Ayers’ Last Visit 

D. E. Larsen, DVM

I watched as Ayers struggled to get the large chicken wire cage out of the back seat of his car. His brother-in-law finally came around and helped him with it. The cage held the old tomcat from Ayers’ barn.

I held the door for them as they carefully fit the cage through the door. I had not seen Ayers since Nessie had died a couple of years ago.

Ayers had aged in that time. He was a shadow of the man he used to be. His shoulders were still square and broad, but he was thin. His face lacked the luster it once possessed. There was a space in his eye socket, and his glass eye no longer filled the socket. It looked like it would fall out if he bent over.

“What do we have here?” I asked.

“This is George,” Ayers said. “It took me a long time to convince him that we were friends. But now he lets me sit on his hay bale and talk with him. He is right there every morning, waiting for his can of cat food.”

“He looks pretty good for a tomcat?” I said. “You must be feeding him well.”

“He is the only animal on the place,” Ayers said. “I sold all the sheep and the cows. Then Nessie died, and I didn’t even have any chores to do. George and I have been fast friends for the last year or more.”

“What’s going on with George today?” I asked.

“He has abscess back by his tail,” Ayers said. “It has been there for maybe a couple of weeks, and it breaks, opens and drains, and then closes up. Just when I start thinking it is all healed, it will break open again.”

“That’s pretty common for that location,” I said. “We can clean it up and put a drain in there for a few days, and it will heal with no problem. Do you want me to neuter him at the same time?”

“Doc, you are getting way ahead of things now,” Ayers said. “For one thing, I’m not sure I will ever be able to get him in this cage again. It took both of us, and there for a while, I thought Allen here was trying to stuff me into the darn thing. Allen is only here for a couple of days. I don’t think there will be an option to bring George back to take a drain out.”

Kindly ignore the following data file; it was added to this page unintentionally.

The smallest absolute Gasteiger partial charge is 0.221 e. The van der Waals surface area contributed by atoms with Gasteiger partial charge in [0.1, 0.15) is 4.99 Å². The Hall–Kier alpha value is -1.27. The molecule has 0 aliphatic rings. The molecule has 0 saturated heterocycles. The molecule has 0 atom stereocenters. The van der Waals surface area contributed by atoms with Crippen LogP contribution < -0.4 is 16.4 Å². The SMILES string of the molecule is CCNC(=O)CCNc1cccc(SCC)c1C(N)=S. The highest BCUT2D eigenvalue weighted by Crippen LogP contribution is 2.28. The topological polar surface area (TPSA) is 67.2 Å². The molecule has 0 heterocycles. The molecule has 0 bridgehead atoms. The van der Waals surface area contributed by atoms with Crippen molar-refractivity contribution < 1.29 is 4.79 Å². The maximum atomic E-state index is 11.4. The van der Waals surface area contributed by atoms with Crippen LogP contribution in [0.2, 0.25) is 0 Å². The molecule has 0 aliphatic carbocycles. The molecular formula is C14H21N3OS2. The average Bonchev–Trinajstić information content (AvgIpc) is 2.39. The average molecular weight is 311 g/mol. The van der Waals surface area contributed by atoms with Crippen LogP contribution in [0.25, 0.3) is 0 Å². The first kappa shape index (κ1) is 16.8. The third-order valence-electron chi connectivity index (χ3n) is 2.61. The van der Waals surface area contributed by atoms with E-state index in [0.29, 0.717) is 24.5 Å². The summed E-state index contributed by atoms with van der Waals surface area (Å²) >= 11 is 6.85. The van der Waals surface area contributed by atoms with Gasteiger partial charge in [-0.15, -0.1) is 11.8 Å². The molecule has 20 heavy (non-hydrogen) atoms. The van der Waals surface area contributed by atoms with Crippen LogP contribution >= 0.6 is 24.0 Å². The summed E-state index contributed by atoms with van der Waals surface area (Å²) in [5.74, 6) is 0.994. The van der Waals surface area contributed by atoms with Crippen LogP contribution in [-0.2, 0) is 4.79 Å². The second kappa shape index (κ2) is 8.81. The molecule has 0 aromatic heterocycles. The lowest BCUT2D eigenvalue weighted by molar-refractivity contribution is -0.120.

“I can work with that,” I said. “I will treat him like we did in the old days, nothing fancy. We made a big hole that would allow the inside to heal before the skin closed things up again. It works fine, but the ladies don’t like to look at that big hole.”

“Good, and I hope the antibiotics can go in his food,” Ayers said.

“Yes, we can try that,” I said. “But just in case George won’t eat it, I will give him a dose of long-acting penicillin. In fact, with the big hole, we could probably get by with that injection.”

“So we can pick him up this afternoon?” Ayers asked.

“Yes, we can be done with him pretty soon, and he will be ready to go home pretty much anytime this afternoon.”

Ayers and Allen stood up to go, and Ayers spoke to George. “You be good to this guy. He is really our friend.”

“What about neutering George?” I asked.

Ayers took a deep breath and looked at George for a full minute.

“Doc, I’m not going to be around for much longer,” Ayers said. “This old guy is going to have to fend for himself then. I would guess that my place will just fade into history and be cut up into a bunch of hobby farms for Californians. George will need all the help he can muster to survive out there. I don’t think I want to do that to him. You can vaccinate him and give him a worm pill, if you’re man enough, but let’s leave him with his nuts.”

“Why does this abscess appear to heal up and then break open again?” Allen asked.

“It is due to the location,” I said. “It is there on the flat of his back, and there is no way for the abscess to drain well. The cat’s skin grows over these wounds so fast that the pus just gets trapped under the skin again. These days, we put a little rubber drain in the wound. All it does is keep the hole open, so we get good drainage. We will just remove a large patch of skin from over the abscess with George. That will give the wound plenty of time to heal before it is covered with skin again. And with antibiotics, it should heal with no problem.”

“I will have Ayers back here around four this afternoon,” Allen said. “Will that work okay?”

“That will be fine,” I said. “George will be wide awake, and I should be able to worm him and get him vaccinated by then.


We took George in the back to get to work on him.

“Are you going to try to worm him before surgery?” Ruth asked.

“I think I will wait, maybe do it when he is a little sleepy still,” I said. “Sometimes, working with these mean-looking tomcats is surprisingly easy. They know if things get bad, they can tear you up, and then things over.”